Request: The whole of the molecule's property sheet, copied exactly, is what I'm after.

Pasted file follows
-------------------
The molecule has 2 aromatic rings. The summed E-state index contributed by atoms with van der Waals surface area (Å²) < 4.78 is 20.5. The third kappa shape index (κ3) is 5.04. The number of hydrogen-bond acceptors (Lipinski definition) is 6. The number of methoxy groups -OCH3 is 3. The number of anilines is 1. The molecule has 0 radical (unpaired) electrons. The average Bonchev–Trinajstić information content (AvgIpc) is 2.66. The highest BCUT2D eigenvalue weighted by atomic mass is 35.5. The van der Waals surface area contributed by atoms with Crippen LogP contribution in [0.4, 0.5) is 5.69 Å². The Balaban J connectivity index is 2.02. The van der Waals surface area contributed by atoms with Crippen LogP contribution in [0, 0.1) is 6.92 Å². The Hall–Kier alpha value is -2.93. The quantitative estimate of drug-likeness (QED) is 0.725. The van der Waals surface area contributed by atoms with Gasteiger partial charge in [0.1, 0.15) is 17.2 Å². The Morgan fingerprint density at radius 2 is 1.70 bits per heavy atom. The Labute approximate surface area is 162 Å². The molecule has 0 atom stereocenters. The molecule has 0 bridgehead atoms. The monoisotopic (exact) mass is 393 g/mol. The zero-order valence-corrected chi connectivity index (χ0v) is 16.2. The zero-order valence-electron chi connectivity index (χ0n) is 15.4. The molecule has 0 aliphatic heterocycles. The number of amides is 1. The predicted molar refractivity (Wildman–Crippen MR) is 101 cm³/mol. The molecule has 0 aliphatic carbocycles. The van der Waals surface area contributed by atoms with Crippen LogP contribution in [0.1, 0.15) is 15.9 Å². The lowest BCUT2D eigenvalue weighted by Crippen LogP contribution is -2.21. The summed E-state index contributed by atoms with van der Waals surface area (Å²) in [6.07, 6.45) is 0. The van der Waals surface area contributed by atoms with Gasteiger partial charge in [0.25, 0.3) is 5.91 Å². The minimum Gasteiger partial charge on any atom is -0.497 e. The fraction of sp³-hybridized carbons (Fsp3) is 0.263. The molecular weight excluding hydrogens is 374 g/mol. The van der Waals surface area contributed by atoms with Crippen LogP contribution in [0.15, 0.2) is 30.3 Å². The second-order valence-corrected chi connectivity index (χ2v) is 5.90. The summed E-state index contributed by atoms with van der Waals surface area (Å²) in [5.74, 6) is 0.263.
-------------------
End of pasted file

The molecule has 2 aromatic rings. The summed E-state index contributed by atoms with van der Waals surface area (Å²) < 4.78 is 20.5. The third kappa shape index (κ3) is 5.04. The number of hydrogen-bond acceptors (Lipinski definition) is 6. The number of methoxy groups -OCH3 is 3. The number of anilines is 1. The molecule has 0 radical (unpaired) electrons. The average Bonchev–Trinajstić information content (AvgIpc) is 2.66. The highest BCUT2D eigenvalue weighted by atomic mass is 35.5. The van der Waals surface area contributed by atoms with Crippen LogP contribution in [0.4, 0.5) is 5.69 Å². The Balaban J connectivity index is 2.02. The van der Waals surface area contributed by atoms with Crippen LogP contribution in [0, 0.1) is 6.92 Å². The Hall–Kier alpha value is -2.93. The quantitative estimate of drug-likeness (QED) is 0.725. The van der Waals surface area contributed by atoms with Gasteiger partial charge in [0.1, 0.15) is 17.2 Å². The Morgan fingerprint density at radius 2 is 1.70 bits per heavy atom. The Labute approximate surface area is 162 Å². The molecule has 0 atom stereocenters. The molecule has 0 bridgehead atoms. The monoisotopic (exact) mass is 393 g/mol. The zero-order valence-corrected chi connectivity index (χ0v) is 16.2. The zero-order valence-electron chi connectivity index (χ0n) is 15.4. The molecule has 0 aliphatic heterocycles. The number of amides is 1. The predicted molar refractivity (Wildman–Crippen MR) is 101 cm³/mol. The molecule has 0 aliphatic carbocycles. The van der Waals surface area contributed by atoms with Crippen LogP contribution in [0.1, 0.15) is 15.9 Å². The lowest BCUT2D eigenvalue weighted by Crippen LogP contribution is -2.21. The summed E-state index contributed by atoms with van der Waals surface area (Å²) in [6.07, 6.45) is 0. The van der Waals surface area contributed by atoms with Gasteiger partial charge in [0.25, 0.3) is 5.91 Å². The minimum Gasteiger partial charge on any atom is -0.497 e. The fraction of sp³-hybridized carbons (Fsp3) is 0.263. The molecular weight excluding hydrogens is 374 g/mol. The van der Waals surface area contributed by atoms with Crippen LogP contribution in [0.15, 0.2) is 30.3 Å². The second-order valence-corrected chi connectivity index (χ2v) is 5.90. The summed E-state index contributed by atoms with van der Waals surface area (Å²) in [5.74, 6) is 0.263.